Kwacha depreciation will persist – Hamaundu


THE kwacha’s continued depreciation shows the economy is still grappling with low productivity which will see the local currency’s value fall further, financial market analyst Maambo Hamaundu has said.

The kwacha has again broken the K10 psychological barrier as demand for the US dollars continues to outweigh supply.

The local unit appreciated to K9.20 per dollar a few weeks ago, a scenario that the government rode on to show the nation ‘what had been achieved’.

But the local currency’s perceived strength could not hold as demand for the dollar started to pick, putting the kwacha under pressure to currently trade between K10.00 and K10.05 on interbank.

In an interview, Hamaundu said the kwacha’s continued depreciation against major currency convertibles shows that Zambia’s economy is still grappling with low productivity and as such, should be expected to lose even more value in the coming weeks.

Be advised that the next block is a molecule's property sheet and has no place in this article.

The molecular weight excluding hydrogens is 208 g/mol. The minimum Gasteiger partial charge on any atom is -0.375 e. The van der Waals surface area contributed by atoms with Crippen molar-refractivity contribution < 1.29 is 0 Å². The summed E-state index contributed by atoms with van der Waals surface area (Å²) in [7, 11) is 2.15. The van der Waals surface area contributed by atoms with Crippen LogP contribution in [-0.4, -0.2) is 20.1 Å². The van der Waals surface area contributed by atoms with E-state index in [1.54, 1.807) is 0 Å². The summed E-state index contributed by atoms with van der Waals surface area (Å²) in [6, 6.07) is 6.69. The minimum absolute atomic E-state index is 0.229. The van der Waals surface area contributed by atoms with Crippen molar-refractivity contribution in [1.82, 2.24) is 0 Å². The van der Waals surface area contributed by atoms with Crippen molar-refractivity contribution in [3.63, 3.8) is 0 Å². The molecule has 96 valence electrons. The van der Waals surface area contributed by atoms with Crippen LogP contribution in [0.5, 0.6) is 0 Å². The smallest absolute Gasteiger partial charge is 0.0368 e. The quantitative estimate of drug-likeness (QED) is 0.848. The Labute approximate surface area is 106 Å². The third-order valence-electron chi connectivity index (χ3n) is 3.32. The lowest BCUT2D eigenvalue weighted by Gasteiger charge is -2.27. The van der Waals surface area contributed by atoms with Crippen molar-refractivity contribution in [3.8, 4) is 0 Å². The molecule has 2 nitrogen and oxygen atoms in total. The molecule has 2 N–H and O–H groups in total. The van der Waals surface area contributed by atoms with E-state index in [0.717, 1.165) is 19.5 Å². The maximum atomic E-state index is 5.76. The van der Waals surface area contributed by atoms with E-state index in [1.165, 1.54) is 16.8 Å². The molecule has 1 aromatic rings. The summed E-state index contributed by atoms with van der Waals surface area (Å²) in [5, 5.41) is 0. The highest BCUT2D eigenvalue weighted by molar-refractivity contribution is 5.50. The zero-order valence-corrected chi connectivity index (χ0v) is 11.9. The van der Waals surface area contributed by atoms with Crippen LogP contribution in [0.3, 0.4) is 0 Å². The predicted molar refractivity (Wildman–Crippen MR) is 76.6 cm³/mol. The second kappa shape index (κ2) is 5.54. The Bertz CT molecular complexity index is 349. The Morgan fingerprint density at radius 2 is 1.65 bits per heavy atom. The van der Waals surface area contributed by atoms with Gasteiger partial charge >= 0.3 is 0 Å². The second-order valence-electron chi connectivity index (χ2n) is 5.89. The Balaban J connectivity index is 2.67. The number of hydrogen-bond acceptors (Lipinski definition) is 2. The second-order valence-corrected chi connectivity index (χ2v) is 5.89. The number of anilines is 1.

“I think that the indication in terms of general direction is that our kwacha will continue losing strength; I don’t see it really gaining any strength in the short-term. We might see a continuing trend towards depreciation as opposed to appreciation,” Hamaundu said.

“Low productivity, then of course, we are an import-oriented economy. It could also be a bit of elements of speculation creeping in, resulting in high demand. Generally, there is high demand in greenback, but the supply remains relatively low.”

He added that the kwacha’s depreciation after the local unit marginally appreciated a few weeks ago also goes to show the over-reliance on the central bank’s tightened monetary policy.

“Of course, it shows you can’t over-rely on one [monetary] policy. As much as it has helped, the rate could have been worse than it is now, but you need to produce and therefore, improve your traditional and non-traditional exports if you have to sustain a strong currency,” said Hamaundu.

“It is not even a question of argument; I think it is a reality. In the first quarter of the year, it was almost reaching a level where we could say it was stable. But afterwards, we have seen that the rate has been very volatile; it has not yet attained that stability.”

The Post